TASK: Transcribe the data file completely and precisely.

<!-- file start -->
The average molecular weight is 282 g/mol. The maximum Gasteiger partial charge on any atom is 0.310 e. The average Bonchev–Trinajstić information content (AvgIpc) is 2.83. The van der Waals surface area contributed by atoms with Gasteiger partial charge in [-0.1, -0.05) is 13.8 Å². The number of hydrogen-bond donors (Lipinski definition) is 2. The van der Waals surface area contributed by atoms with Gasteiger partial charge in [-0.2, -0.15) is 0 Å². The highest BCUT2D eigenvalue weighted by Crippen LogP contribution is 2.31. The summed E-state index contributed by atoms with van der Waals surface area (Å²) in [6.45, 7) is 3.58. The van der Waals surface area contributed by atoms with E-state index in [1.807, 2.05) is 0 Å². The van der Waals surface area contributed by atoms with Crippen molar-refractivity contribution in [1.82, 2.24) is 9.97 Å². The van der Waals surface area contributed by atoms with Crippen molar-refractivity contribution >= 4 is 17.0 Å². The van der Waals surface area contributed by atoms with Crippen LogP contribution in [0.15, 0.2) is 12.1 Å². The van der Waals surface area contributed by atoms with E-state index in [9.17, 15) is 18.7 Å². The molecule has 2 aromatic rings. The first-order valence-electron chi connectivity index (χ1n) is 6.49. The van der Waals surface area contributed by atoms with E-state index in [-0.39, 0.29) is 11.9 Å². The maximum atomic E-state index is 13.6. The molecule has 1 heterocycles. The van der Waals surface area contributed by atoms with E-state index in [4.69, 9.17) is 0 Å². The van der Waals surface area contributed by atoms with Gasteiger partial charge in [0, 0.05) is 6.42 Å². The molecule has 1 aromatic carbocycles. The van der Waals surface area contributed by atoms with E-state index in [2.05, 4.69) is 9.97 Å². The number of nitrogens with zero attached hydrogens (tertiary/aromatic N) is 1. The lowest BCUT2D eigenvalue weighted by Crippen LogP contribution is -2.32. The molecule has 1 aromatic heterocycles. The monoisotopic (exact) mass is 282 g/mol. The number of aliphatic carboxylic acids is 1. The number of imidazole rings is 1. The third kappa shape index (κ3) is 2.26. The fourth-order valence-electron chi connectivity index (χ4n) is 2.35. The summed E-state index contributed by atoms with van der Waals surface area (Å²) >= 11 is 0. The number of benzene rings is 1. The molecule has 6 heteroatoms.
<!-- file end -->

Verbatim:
The average molecular weight is 282 g/mol. The maximum Gasteiger partial charge on any atom is 0.310 e. The average Bonchev–Trinajstić information content (AvgIpc) is 2.83. The van der Waals surface area contributed by atoms with Gasteiger partial charge in [-0.1, -0.05) is 13.8 Å². The number of hydrogen-bond donors (Lipinski definition) is 2. The van der Waals surface area contributed by atoms with Gasteiger partial charge in [-0.2, -0.15) is 0 Å². The highest BCUT2D eigenvalue weighted by Crippen LogP contribution is 2.31. The summed E-state index contributed by atoms with van der Waals surface area (Å²) in [6.45, 7) is 3.58. The van der Waals surface area contributed by atoms with E-state index in [1.807, 2.05) is 0 Å². The van der Waals surface area contributed by atoms with Crippen molar-refractivity contribution in [1.82, 2.24) is 9.97 Å². The van der Waals surface area contributed by atoms with Crippen molar-refractivity contribution >= 4 is 17.0 Å². The van der Waals surface area contributed by atoms with Crippen LogP contribution in [0.15, 0.2) is 12.1 Å². The van der Waals surface area contributed by atoms with E-state index in [9.17, 15) is 18.7 Å². The molecule has 2 aromatic rings. The first-order valence-electron chi connectivity index (χ1n) is 6.49. The van der Waals surface area contributed by atoms with E-state index in [-0.39, 0.29) is 11.9 Å². The maximum atomic E-state index is 13.6. The molecule has 1 heterocycles. The van der Waals surface area contributed by atoms with E-state index in [4.69, 9.17) is 0 Å². The van der Waals surface area contributed by atoms with Gasteiger partial charge in [0, 0.05) is 6.42 Å². The molecule has 1 aromatic carbocycles. The van der Waals surface area contributed by atoms with E-state index in [2.05, 4.69) is 9.97 Å². The number of nitrogens with zero attached hydrogens (tertiary/aromatic N) is 1. The lowest BCUT2D eigenvalue weighted by Crippen LogP contribution is -2.32. The molecule has 1 aromatic heterocycles. The monoisotopic (exact) mass is 282 g/mol. The number of aliphatic carboxylic acids is 1. The number of imidazole rings is 1. The third kappa shape index (κ3) is 2.26. The fourth-order valence-electron chi connectivity index (χ4n) is 2.35. The summed E-state index contributed by atoms with van der Waals surface area (Å²) >= 11 is 0. The number of benzene rings is 1. The molecule has 6 heteroatoms.